BA aree hoping to operate the majority of their services from Heathrow today and are running a "near normal" schedule from Gatwick.
Thousands of angry British Airways passengers on Sunday confronted long lines, confusion and canceled flights at London's Heathrow and Gatwick airports as the airline worked to fix computer systems crippled by a massive global IT failure.
Customers have been advised to continue checking the status of their flight on the airline's website www.ba.com before leaving for the airport.
"We have mobilized additional Heathrow colleagues to assist passengers at the terminals and give out free water and snacks", Heathrow said in a statement on Twitter.
On Saturday all British Airways flights were cancelled from Gatwick and Heathrow airport.
"We are extremely sorry for the huge disruption caused to customers".
A British Airways pilot drove a passenger with cancer home after the elderly man was left stranded at Heathrow Airport during the weekend of chaos.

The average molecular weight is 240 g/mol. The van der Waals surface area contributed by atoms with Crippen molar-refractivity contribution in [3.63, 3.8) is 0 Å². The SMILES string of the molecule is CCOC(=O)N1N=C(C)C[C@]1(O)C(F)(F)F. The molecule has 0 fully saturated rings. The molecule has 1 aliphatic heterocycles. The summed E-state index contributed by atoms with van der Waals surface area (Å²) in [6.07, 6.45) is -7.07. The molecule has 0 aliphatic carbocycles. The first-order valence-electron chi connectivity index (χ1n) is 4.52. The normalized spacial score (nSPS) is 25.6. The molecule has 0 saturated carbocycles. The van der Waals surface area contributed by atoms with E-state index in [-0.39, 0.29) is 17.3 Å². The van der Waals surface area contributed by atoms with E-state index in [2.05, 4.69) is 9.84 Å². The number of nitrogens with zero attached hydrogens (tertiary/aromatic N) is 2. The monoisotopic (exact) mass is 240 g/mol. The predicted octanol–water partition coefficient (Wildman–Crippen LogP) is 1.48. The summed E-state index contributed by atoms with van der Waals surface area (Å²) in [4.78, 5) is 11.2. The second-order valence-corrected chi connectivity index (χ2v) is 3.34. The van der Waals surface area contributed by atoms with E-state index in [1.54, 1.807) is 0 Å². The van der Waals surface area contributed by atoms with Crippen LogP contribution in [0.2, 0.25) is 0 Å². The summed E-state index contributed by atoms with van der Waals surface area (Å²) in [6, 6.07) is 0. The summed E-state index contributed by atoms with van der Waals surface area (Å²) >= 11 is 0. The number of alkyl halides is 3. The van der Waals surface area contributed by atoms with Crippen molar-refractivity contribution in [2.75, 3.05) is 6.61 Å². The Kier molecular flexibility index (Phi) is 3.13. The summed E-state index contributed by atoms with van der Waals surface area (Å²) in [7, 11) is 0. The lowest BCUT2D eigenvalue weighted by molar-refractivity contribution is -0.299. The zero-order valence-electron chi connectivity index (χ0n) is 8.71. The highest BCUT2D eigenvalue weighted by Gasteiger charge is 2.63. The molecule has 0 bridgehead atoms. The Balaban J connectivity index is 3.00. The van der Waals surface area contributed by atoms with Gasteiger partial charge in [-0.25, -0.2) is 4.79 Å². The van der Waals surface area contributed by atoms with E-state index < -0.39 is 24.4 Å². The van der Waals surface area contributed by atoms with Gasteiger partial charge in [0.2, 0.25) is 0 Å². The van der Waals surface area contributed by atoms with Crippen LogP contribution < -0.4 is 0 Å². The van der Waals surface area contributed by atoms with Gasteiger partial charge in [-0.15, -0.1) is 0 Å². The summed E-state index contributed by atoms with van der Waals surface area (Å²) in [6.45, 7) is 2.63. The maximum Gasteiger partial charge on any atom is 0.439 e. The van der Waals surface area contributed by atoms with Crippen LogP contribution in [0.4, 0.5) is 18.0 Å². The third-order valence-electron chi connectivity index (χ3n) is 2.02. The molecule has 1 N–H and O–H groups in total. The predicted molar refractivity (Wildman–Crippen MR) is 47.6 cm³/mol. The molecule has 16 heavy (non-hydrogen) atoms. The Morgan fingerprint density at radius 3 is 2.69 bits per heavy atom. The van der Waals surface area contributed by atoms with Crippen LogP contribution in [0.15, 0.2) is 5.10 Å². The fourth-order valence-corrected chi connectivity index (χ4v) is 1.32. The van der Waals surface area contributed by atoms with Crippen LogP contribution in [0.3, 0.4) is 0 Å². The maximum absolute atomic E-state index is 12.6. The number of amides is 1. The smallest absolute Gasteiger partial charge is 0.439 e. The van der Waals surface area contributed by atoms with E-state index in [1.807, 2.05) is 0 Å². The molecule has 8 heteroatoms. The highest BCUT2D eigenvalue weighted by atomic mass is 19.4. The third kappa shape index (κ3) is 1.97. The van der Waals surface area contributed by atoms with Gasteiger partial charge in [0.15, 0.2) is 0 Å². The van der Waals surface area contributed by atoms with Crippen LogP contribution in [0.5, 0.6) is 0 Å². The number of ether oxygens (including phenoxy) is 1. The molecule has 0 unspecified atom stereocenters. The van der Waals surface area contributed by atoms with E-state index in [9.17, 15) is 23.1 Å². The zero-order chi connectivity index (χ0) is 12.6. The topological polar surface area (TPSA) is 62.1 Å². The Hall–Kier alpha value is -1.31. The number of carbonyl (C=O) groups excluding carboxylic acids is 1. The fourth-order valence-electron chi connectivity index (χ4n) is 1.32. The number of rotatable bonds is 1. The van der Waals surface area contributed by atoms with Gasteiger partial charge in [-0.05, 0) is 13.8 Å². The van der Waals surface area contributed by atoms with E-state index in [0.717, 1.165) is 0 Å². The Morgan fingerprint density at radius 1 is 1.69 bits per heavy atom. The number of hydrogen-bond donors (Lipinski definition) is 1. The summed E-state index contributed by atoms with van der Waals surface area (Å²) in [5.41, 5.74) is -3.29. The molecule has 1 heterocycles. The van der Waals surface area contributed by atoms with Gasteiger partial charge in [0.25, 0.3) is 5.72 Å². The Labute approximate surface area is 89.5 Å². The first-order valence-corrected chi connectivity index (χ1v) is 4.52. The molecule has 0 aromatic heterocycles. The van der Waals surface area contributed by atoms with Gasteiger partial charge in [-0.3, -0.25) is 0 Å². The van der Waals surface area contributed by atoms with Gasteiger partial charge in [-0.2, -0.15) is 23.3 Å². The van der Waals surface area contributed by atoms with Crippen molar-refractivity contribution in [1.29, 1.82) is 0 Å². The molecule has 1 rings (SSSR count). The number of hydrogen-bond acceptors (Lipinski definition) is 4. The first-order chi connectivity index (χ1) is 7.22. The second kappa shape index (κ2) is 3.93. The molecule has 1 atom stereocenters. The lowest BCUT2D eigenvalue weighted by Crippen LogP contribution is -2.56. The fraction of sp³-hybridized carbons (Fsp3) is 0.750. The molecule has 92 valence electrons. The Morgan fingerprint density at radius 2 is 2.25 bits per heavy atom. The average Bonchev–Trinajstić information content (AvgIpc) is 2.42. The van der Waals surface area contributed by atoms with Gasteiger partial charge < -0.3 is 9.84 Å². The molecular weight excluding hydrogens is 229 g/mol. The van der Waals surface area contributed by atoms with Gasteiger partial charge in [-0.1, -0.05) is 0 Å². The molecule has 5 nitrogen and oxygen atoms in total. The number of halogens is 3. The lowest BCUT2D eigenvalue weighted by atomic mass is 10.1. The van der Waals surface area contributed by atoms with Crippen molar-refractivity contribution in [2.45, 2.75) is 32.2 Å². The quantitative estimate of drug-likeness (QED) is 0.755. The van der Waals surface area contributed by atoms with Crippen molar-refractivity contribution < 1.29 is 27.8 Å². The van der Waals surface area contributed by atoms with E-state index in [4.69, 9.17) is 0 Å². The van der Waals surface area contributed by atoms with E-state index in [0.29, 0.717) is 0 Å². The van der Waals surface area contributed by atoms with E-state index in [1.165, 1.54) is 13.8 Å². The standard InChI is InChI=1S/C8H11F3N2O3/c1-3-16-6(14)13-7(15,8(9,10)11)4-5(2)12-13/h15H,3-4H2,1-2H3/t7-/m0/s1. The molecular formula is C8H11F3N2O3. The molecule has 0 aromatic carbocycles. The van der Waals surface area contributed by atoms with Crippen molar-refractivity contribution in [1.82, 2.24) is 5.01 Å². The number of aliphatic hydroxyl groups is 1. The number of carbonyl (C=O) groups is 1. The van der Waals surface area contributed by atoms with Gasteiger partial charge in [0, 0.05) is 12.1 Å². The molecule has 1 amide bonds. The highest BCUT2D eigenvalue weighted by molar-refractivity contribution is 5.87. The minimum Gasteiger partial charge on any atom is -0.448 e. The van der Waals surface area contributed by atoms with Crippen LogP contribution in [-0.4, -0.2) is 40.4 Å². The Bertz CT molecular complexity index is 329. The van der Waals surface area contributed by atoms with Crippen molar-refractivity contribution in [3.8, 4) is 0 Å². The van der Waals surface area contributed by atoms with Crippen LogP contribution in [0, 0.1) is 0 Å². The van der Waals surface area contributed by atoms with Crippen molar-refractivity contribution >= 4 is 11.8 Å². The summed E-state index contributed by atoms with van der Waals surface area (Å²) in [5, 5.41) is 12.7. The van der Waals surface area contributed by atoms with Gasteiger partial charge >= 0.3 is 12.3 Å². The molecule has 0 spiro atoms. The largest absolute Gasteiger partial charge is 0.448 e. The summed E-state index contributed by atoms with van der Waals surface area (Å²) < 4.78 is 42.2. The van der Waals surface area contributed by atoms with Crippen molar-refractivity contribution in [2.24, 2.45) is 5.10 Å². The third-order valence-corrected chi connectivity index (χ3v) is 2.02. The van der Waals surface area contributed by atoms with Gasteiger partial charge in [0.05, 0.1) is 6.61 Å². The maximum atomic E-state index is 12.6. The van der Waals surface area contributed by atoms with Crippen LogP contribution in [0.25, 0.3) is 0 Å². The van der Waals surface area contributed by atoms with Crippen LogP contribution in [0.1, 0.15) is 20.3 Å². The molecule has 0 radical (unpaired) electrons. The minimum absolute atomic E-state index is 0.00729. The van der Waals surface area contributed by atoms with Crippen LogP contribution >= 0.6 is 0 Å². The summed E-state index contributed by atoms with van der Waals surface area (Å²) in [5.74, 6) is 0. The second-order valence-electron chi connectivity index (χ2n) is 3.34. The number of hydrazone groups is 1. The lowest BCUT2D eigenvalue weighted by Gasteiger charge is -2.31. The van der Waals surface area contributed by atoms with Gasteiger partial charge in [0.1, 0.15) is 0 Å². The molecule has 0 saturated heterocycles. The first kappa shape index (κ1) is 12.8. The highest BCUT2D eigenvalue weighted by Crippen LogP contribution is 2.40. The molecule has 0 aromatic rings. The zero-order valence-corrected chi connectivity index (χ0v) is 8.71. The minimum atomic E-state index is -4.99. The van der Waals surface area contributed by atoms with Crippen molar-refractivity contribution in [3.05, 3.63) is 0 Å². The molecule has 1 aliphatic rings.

The UK's largest airline British Airways (BA) says it is working to restore its computer systems following two days of disruption for thousands of passengers.
He said it had been caused by a power surge that had "only lasted a few minutes" but the problem was that the back-up system had then not worked properly.
While speaking to passengers on the plane, he came across an elderly man who was returning for a cancer operation and said the person picking him up wasn't available after believing the flight had been cancelled.
Many passengers complained about a lack of information from the airline.
The firm's CEO, Spaniard Alex Cruz, released a second video, after an initial one he released on Saturday, in which he apologized to customers for the "horrible experience" they have had to endure, going on to thank them for their "understanding and patience", Efe news reported on Sunday.
The airline said there is a "significant" amount of delayed baggage at Heathrow, which it is working to deliver to its owners via couriers as soon as possible.
Spanish-listed shares of parent company IAG (icagy), which also owns carriers Iberia, Aer Lingus and Vueling, dropped 2.7% on Monday after the outage.
"We've tried to call them on the numbers they give and all we've got is the same recorded message which then cuts off at the end".